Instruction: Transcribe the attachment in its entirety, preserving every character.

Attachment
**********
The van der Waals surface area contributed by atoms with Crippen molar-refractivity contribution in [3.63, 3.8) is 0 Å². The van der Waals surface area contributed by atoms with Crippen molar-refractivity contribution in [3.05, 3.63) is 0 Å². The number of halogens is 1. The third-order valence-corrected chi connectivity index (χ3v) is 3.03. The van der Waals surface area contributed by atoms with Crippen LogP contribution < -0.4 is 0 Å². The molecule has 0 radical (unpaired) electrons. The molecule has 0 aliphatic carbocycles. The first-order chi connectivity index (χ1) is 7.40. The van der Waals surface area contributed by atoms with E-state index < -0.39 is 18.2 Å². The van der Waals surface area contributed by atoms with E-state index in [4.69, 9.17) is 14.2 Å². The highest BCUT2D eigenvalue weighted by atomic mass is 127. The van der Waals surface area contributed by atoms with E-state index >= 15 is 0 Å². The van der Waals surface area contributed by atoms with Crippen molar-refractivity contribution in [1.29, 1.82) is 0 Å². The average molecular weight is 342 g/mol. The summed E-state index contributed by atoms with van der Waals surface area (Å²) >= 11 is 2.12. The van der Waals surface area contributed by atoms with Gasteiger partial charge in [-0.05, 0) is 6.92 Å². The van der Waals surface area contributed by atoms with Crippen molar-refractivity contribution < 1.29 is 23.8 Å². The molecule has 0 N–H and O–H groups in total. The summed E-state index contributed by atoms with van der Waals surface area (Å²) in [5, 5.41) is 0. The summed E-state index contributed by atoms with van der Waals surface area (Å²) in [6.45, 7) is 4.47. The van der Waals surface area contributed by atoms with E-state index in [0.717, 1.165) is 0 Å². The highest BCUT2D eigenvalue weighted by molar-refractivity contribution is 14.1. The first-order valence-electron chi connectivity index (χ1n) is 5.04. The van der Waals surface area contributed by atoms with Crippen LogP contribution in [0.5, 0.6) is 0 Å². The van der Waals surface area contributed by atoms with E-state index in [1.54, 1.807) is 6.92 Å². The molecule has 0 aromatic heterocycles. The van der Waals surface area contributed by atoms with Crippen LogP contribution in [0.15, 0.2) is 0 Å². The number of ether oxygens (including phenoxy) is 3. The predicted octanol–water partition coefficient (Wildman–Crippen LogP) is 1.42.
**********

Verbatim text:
The van der Waals surface area contributed by atoms with Crippen molar-refractivity contribution in [3.63, 3.8) is 0 Å². The van der Waals surface area contributed by atoms with Crippen molar-refractivity contribution in [3.05, 3.63) is 0 Å². The number of halogens is 1. The third-order valence-corrected chi connectivity index (χ3v) is 3.03. The van der Waals surface area contributed by atoms with Crippen LogP contribution < -0.4 is 0 Å². The molecule has 0 radical (unpaired) electrons. The molecule has 0 aliphatic carbocycles. The first-order chi connectivity index (χ1) is 7.40. The van der Waals surface area contributed by atoms with E-state index < -0.39 is 18.2 Å². The van der Waals surface area contributed by atoms with E-state index in [4.69, 9.17) is 14.2 Å². The highest BCUT2D eigenvalue weighted by atomic mass is 127. The van der Waals surface area contributed by atoms with E-state index >= 15 is 0 Å². The van der Waals surface area contributed by atoms with Crippen molar-refractivity contribution in [1.29, 1.82) is 0 Å². The average molecular weight is 342 g/mol. The summed E-state index contributed by atoms with van der Waals surface area (Å²) >= 11 is 2.12. The van der Waals surface area contributed by atoms with Gasteiger partial charge in [-0.05, 0) is 6.92 Å². The van der Waals surface area contributed by atoms with Crippen molar-refractivity contribution < 1.29 is 23.8 Å². The molecule has 0 N–H and O–H groups in total. The summed E-state index contributed by atoms with van der Waals surface area (Å²) in [5, 5.41) is 0. The summed E-state index contributed by atoms with van der Waals surface area (Å²) in [6.45, 7) is 4.47. The van der Waals surface area contributed by atoms with E-state index in [0.717, 1.165) is 0 Å². The highest BCUT2D eigenvalue weighted by molar-refractivity contribution is 14.1. The first-order valence-electron chi connectivity index (χ1n) is 5.04. The van der Waals surface area contributed by atoms with Crippen LogP contribution in [0.5, 0.6) is 0 Å². The van der Waals surface area contributed by atoms with E-state index in [1.54, 1.807) is 6.92 Å². The molecule has 0 aromatic heterocycles. The van der Waals surface area contributed by atoms with Crippen LogP contribution in [0.15, 0.2) is 0 Å². The number of ether oxygens (including phenoxy) is 3. The predicted octanol–water partition coefficient (Wildman–Crippen LogP) is 1.42.